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Bill Thayer

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The text that follows is reproduced from (the report of the) Thirty-First Annual Reunion of the Association of the Graduates of the United States Military Academy, June 12th, 1900.

 p141  Albert J. Russell
No. 2633. Class of 1876.
Died, April 15, 1900, at Sierra Madre, California, aged 48.

News of the death of Albert J. Russell, though not unexpected, shocked and grieved the hearts of many friends, who, suddenly recalling his gentle, sympathetic nature, kind, cordial manner, winning smile, contagious laugh and sterling character, felt keen regret that "Old Andy" should never more be seen, his honest hand never more be clasped.

Born at Wayne, Ohio, in 1852, he was appointed from Connecticut to the Military Academy, and on graduating, in 1876, was assigned to the Tenth Cavalry. But, like a good soldier, wishing greater opportunities of usefulness and distinction, he accepted a few days later, transfer to the Seventh Cavalry, which was hotly engaged in a great Indian war, and had on the 25th of June lost half of its officers and men.​a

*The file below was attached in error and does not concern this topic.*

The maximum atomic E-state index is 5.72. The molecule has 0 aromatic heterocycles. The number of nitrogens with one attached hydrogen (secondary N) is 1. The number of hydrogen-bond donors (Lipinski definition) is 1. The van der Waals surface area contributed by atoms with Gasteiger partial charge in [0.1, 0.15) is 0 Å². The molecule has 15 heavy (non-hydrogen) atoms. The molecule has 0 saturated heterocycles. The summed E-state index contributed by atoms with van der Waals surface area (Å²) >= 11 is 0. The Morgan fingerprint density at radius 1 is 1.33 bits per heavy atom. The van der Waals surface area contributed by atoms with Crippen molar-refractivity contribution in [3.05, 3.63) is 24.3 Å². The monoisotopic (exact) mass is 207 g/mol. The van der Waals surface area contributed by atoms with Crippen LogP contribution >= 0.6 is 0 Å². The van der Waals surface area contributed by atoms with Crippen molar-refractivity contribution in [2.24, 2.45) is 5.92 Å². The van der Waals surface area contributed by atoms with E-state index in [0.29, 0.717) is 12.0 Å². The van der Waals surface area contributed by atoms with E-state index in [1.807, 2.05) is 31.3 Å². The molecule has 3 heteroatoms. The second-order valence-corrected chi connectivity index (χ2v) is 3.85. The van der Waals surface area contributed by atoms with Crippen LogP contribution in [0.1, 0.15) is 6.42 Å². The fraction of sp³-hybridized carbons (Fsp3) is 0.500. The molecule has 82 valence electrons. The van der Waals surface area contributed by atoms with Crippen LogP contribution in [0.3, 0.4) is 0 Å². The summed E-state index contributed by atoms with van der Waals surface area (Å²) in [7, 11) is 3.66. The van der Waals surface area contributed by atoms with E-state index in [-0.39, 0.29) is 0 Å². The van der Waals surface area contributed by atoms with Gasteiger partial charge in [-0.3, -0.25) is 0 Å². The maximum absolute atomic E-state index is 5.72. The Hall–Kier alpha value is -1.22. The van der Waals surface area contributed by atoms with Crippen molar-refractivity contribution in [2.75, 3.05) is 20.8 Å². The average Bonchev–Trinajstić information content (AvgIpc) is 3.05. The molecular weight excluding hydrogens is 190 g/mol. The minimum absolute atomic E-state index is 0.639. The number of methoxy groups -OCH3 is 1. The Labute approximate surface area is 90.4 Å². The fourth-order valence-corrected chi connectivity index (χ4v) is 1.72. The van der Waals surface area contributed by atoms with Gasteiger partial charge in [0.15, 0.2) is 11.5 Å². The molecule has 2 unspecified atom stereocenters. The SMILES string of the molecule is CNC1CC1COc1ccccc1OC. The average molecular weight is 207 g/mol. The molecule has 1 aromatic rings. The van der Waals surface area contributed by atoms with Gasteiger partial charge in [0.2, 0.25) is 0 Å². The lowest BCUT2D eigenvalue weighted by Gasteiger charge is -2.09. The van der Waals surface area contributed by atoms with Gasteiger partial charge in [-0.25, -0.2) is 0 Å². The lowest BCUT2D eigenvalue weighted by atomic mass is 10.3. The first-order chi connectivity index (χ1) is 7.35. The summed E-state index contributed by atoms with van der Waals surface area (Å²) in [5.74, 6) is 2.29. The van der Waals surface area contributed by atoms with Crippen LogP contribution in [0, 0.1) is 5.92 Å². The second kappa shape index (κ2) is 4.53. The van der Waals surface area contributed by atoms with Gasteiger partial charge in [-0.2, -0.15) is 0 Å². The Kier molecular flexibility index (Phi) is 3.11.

Till disabled by disease, he bore a faithful and cheerful part in all the campaigns of that active regiment, and in 1877 saw his first fight at Canon Creek, Montana. From 1881 to his retirement as Captain in 1896, though suffering much from ill health, he strove to keep at work, and despite painful surgical operations for calculus and extended sick leaves, showed himself in many different capacities an officer of great value.

His earnest efforts to get active service in the Spanish war proved that, however weak in body, he was strong and true in spirit, and that his soldierly virtues had withstood the siege, so long and trying, of his fatal malady.

He died near Pasadena, California, whither, worn and weary, he had gone in quest of health. Racked by disease, life had become "as tedious as a twice-told tale vexing the dull ear of a drowsy man," and he might have cried out:

"Night hangs upon mine enemies, my bones would rest,

That have but labored to attain this hour."

West Point was among his last thoughts; "classmates" among his last words.


Thayer's Note:

a At the Battle of the Little Bighorn — Indicates a West Point graduate and gives his Class.Custer's Last Stand.

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Page updated: 12 Jul 20